And you’ll discover whether or not Sylvanus was murdered by a pirate.

15 thoughts on “Celebrating Family History Month Under a False Bottom Drawer

  1. That sounds like a very cool book! My wife is into genealogy and has traced her roots to the Mayflower and one of the signers of the Mayflower Compact.
    Your mention of cursive writing reminded me of this clip by Jeanne Robertson. I hope you don’t mind my sharing. It’s G-rated in case you’ve never heard of her.

    1. Funny! My kids can read cursive, because I absolutely insisted they practice doing that, but beyond their signatures, they don’t write it. And their handwriting is terrible, which I’m hearing is a common problem for their generation. They just don’t do it that much.

      It’s very cool that Mrs. Herb has a connection to the Mayflower Compact!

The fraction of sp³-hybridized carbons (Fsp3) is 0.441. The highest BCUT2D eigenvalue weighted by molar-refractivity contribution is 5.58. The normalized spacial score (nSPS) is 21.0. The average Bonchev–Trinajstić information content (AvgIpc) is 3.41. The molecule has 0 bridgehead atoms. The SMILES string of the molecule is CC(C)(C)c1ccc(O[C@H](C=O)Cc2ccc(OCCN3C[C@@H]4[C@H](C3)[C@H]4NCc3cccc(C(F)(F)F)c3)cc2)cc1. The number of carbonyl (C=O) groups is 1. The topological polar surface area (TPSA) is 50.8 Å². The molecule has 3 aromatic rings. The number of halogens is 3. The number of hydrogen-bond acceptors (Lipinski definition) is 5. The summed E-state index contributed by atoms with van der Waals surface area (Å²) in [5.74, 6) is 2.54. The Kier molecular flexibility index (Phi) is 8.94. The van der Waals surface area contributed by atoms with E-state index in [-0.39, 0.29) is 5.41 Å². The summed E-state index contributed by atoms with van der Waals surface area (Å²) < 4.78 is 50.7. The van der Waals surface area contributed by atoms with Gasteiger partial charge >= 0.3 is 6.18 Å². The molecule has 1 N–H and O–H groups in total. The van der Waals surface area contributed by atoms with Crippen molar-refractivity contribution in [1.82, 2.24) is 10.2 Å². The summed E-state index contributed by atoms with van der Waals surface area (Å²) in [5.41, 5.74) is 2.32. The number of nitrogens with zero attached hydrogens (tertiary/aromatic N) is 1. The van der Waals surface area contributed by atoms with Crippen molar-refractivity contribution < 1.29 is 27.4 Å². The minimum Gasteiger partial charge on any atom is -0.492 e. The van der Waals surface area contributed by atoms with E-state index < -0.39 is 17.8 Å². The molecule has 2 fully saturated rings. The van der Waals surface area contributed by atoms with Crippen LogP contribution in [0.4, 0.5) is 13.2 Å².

1. Thanks. Lol. The days when my dad went to school and the teacher cracked him across the knuckles with a ruler if he didn’t do it correctly or if he used the wrong hand are gone. He had perfect penmanship, though, even into his later years.I never had any of that and you can tell by my handwriting.

  2. Congratulations Sarah! How wonderful to have completed another book and to have it published. It’s almost as wonderful as being related to Sylvanus Goheen and descended from an orangutan named Jenny! In my first full-length play – called “Cloud Mother”- I shoved all my British ancestors that I knew of into the one sailing ship and set sail to New Zealand. I must admit it was a very successful play and I hope that your ancestral fling will have equal success if not more!

    1. Thank you so much! This one has been a challenge for many reasons. I’m relieved it’s finally at this point. I appreciate all the help you and so many others have given to get whipped into shape.

I love comments! Please keep them PG, though. I blush easily.